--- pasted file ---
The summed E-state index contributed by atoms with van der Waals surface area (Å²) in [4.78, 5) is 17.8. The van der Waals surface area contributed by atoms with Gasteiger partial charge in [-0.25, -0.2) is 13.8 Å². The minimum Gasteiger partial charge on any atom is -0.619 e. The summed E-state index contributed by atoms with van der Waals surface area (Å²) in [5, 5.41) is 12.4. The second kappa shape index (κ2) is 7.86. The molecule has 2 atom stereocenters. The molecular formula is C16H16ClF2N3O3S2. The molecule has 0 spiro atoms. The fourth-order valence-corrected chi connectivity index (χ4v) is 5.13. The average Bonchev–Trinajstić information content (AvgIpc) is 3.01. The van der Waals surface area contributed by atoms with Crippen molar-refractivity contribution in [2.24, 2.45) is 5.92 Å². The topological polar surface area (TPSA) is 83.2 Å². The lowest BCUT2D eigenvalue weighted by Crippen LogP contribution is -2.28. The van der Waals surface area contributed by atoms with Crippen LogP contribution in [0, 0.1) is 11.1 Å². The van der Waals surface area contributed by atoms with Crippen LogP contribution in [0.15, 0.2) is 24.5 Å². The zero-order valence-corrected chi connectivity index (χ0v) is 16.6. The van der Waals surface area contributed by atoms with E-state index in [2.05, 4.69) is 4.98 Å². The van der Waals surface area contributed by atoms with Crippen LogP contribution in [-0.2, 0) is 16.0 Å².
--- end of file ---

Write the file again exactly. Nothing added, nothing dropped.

The summed E-state index contributed by atoms with van der Waals surface area (Å²) in [4.78, 5) is 17.8. The van der Waals surface area contributed by atoms with Gasteiger partial charge in [-0.25, -0.2) is 13.8 Å². The minimum Gasteiger partial charge on any atom is -0.619 e. The summed E-state index contributed by atoms with van der Waals surface area (Å²) in [5, 5.41) is 12.4. The second kappa shape index (κ2) is 7.86. The molecule has 2 atom stereocenters. The molecular formula is C16H16ClF2N3O3S2. The molecule has 0 spiro atoms. The fourth-order valence-corrected chi connectivity index (χ4v) is 5.13. The average Bonchev–Trinajstić information content (AvgIpc) is 3.01. The van der Waals surface area contributed by atoms with Crippen molar-refractivity contribution in [2.24, 2.45) is 5.92 Å². The topological polar surface area (TPSA) is 83.2 Å². The lowest BCUT2D eigenvalue weighted by Crippen LogP contribution is -2.28. The van der Waals surface area contributed by atoms with Crippen LogP contribution in [0, 0.1) is 11.1 Å². The van der Waals surface area contributed by atoms with Crippen LogP contribution in [0.15, 0.2) is 24.5 Å². The zero-order valence-corrected chi connectivity index (χ0v) is 16.6. The van der Waals surface area contributed by atoms with E-state index in [2.05, 4.69) is 4.98 Å². The van der Waals surface area contributed by atoms with Crippen LogP contribution in [-0.2, 0) is 16.0 Å².